Michael Tiang

KUCHING: Democratic Action Party (DAP) Sarawak chairman Chong Chieng Jen is twisting facts when he accused Gabungan Parti Sarawak (GPS) of partnering with Perikatan Nasional (PN) to form the present government.

In pointing this out, Sarawak United People’s Party (SUPP) Youth chief Michael Tiang explained that GPS partnered with PN in order to stabilise the nation as well as lead it in fighting the Covid-19 pandemic.

“Before DAP Sarawak can accuse GPS of working alongside PN which includes PAS, I would like to remind Chong and his colleagues from DAP Sarawak that it was DAP Sarawak that first brought PAS into Sarawak’s political landscape in 2001 when they were together under the same political coalition called Barisan Alternatif,” he said in response to Chong’s recent remarks in a statement today.

Tiang said that was not the only time DAP Sarawak ‘opened up’ the gate to let PAS into Sarawak. They cooperated further when DAP formed Pakatan Rakyat with PAS again in 2008.

“Since then, DAP brought in more Malayan parties like Parti Keadilan Rakyat (PKR), Parti Amanah and later Bersatu into Sarawak which aimed to disrupt Sarawak politics which was only meant for Sarawak local parties since the formation of Malaysia,” he said.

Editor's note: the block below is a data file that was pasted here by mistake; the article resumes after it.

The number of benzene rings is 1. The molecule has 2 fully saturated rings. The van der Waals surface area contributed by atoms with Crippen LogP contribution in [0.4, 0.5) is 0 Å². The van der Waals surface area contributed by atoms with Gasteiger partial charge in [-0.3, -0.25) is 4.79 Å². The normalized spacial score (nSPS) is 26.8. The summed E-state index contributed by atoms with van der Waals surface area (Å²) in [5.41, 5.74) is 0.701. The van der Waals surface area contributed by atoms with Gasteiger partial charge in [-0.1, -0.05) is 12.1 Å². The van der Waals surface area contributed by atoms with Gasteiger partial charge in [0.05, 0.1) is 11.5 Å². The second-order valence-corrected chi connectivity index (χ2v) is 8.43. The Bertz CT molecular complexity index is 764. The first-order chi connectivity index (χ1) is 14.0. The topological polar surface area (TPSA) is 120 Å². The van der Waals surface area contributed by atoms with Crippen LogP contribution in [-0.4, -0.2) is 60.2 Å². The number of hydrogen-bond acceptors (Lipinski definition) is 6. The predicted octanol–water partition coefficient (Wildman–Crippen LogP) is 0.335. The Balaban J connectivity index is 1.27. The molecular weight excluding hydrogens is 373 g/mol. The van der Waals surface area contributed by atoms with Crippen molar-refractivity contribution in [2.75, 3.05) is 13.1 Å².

“With the people’s mandate, what had they done for Sarawak in their 22-month of ruling as the new federal government? The government collapsed without making any contributions to our state’s wellbeing and development.

“Sarawakians should not therefore let DAP get away with its lies but hold it accountable,” he said.

Tiang added during this difficult time of Covid-19 pandemic, DAP Sarawak was not only busy  creating lies and misinformation about the Sarawak government’s efforts in giving out food aid to the needy but Chong had even complained about Sarawak Disaster Management Committee’s requirement on the need for Sarawakians returning from Malaya to get a police permit.

“I would like to remind Chong that he shouldn’t forget that there were two DAP MPs from Sarawak who contacted the virus in last March while traveling back from Malaya.

“Shouldn’t he have learnt the lesson that anyone including Sarawakians who travel from Malaya back to the state are exposing themselves to the great risks of being infected with the virus?” he asked.

Tiang added, “Shouldn’t it be right to say that the safety of three million Sarawakians in the state outweighs any individual’s rights and convenience to enter Sarawak?

“Is DAP Sarawak suggesting that Sarawak should now relax all the entry restrictions while we are cautiously preparing ourselves to fight the second wave of this pandemic?”